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Sunday, September 2 2018

Club Corner News: Events Sept / Oct 2018

UPCOMING CLUB EVENTS - September / October2018

2nd September - Sunday— NALA - 11.00am for all NALA members to set up course then compete. We require all NALA member to arrive at 11.00am and assist with course set up please as we are only a small group. If wet will be moved to another date.

22nd September - Saturday Dog Sports Open Club Agility Day. $4 to enter. Start time is 11.30am. Weather Permitting. Club day comprises of 3 components - sprints, agility and rally-o. No 11am class or Flygility class. All welcome

3-4th November - Cambridge / Huntly clubs are running a two day Flygility tournament. Due to the amount off interest already expressed in this NALA has moved to the following weekend 11th November

7th October - Sunday— NALA - 11.00am for all NALA members to set up course then compete. We require all NALA member to arrive at 11.00am and assist with course set up please as we are only a small group. If wet will be moved to another date Dog Sports Rotorua 2018 Proposed Dates:

Club Outings (NO Saturday class these days) - EBOP Ribbon – Saturday 24th November

15-16th December - DSR Flygility Tournaments

Good Dog Training Newsletter - August / September 2018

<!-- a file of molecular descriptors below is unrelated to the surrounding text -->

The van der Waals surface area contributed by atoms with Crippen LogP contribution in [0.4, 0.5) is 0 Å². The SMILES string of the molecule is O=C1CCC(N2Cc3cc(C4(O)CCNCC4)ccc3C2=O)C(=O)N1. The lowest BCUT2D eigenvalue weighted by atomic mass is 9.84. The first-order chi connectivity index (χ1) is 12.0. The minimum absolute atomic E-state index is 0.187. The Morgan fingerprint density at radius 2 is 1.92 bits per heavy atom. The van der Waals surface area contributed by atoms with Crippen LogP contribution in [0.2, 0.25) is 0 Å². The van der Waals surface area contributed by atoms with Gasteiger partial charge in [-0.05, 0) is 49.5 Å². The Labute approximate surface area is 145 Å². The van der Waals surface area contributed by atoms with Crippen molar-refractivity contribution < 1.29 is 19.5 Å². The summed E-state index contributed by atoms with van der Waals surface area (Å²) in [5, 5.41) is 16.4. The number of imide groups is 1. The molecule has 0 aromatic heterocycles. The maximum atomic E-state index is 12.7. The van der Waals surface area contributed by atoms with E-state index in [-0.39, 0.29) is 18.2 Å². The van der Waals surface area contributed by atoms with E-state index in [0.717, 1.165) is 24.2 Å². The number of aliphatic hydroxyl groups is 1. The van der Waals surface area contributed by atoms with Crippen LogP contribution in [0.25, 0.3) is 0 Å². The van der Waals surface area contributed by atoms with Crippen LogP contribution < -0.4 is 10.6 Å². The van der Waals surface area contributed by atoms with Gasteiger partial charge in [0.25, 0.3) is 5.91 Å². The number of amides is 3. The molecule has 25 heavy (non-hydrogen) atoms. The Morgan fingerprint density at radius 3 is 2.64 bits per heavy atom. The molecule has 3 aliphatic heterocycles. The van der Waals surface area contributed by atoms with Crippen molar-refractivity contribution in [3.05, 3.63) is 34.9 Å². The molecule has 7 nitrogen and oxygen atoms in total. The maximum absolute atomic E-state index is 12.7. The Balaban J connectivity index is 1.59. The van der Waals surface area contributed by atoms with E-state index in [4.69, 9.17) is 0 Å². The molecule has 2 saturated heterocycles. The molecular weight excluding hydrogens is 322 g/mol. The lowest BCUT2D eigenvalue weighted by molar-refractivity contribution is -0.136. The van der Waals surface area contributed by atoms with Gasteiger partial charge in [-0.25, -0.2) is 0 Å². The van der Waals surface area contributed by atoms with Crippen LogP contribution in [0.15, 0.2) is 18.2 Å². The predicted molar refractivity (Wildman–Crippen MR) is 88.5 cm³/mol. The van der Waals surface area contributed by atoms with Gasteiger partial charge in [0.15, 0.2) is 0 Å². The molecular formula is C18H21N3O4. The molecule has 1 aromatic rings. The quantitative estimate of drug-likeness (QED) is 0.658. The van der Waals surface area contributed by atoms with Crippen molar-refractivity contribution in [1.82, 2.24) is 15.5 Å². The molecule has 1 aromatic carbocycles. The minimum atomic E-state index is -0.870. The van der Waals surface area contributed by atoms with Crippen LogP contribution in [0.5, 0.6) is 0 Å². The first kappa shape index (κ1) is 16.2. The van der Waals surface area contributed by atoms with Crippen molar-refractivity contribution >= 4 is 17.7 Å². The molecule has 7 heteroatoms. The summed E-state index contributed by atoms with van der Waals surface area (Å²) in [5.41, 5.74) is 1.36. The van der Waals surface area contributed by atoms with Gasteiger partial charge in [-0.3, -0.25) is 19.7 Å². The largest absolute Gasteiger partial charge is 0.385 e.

The Good News from Raewyn!

  • Deb and Benni are on track with their Jumpers Career 1st win out of two in Jumpers C on his first Jumpers Champs outing. That's what I like to see.
  • Pam Sharp has caught the Agility bug. It has taken three years but finally she's got it. Jade is working really well and now Jack is getting the treatment and loving it. Pam has become a DOGSNZ Member
  • Tina and Koda and finally working off lead and Koda is less interested in the traffic on the road. They will go far these two. AND Tina is the greatest lawnmower at club. Thank you.
  • Sue and Floyd are working on their togetherness and sometimes it is almost good. We are going to make Flygility Floyds first sport at the moment. He loves to work alone.
  • Megan has taken over training for her pup Bobbi and he has a talent for Fly too.
  • Sharon and Gracie have joined Taupo Club to achieve Silver CGC and Sharon has become a DOGSNZ Member so they are coming to speed training on Wednesday nights to see if we can improve weaves and pace. It's working.
  • Christine Longton got so mad with me at Club Comp she made Storm do a round without dropping a single rail. I have a training method for Christine now. Just make her as mad as hell and her work with her dog improves out of sight. :-)
  • Alex has agreed to co ordinate the Rally O group for the Summer. Fantastic thank you Alex.
  • Katie and Cash are now out of Puppy at 12 months of age and are moving to Learners Agility in club Comp. Cash has the top Puppy Agility points for the year so far. Well done Katie.
  • Pipa is our fastest new Fly Mini. What a future she and Chris have in Fly.
  • Kelly and Awhi are back - baby needs bonding time with its Daddy. So Kelly had no choice but to come to class with Awhi to make that possible
  • Katrin has returned to Obedience with a new young rescue dog 'Snoopy'. Welcome back.
  • We had the pleasure of Anabella's company with Cairo at the last Club Comp. An ex Club Secretary who moved to Auckland a couple of years ago and is now back in rotorua maybe we will see more of her.
  • Its goodbye to Chloe and Jessie and their dogs Beaudie and Nadi. going to live on Waiheke Island. Fancy leaving us for Waiheke Island. Hard to understand really.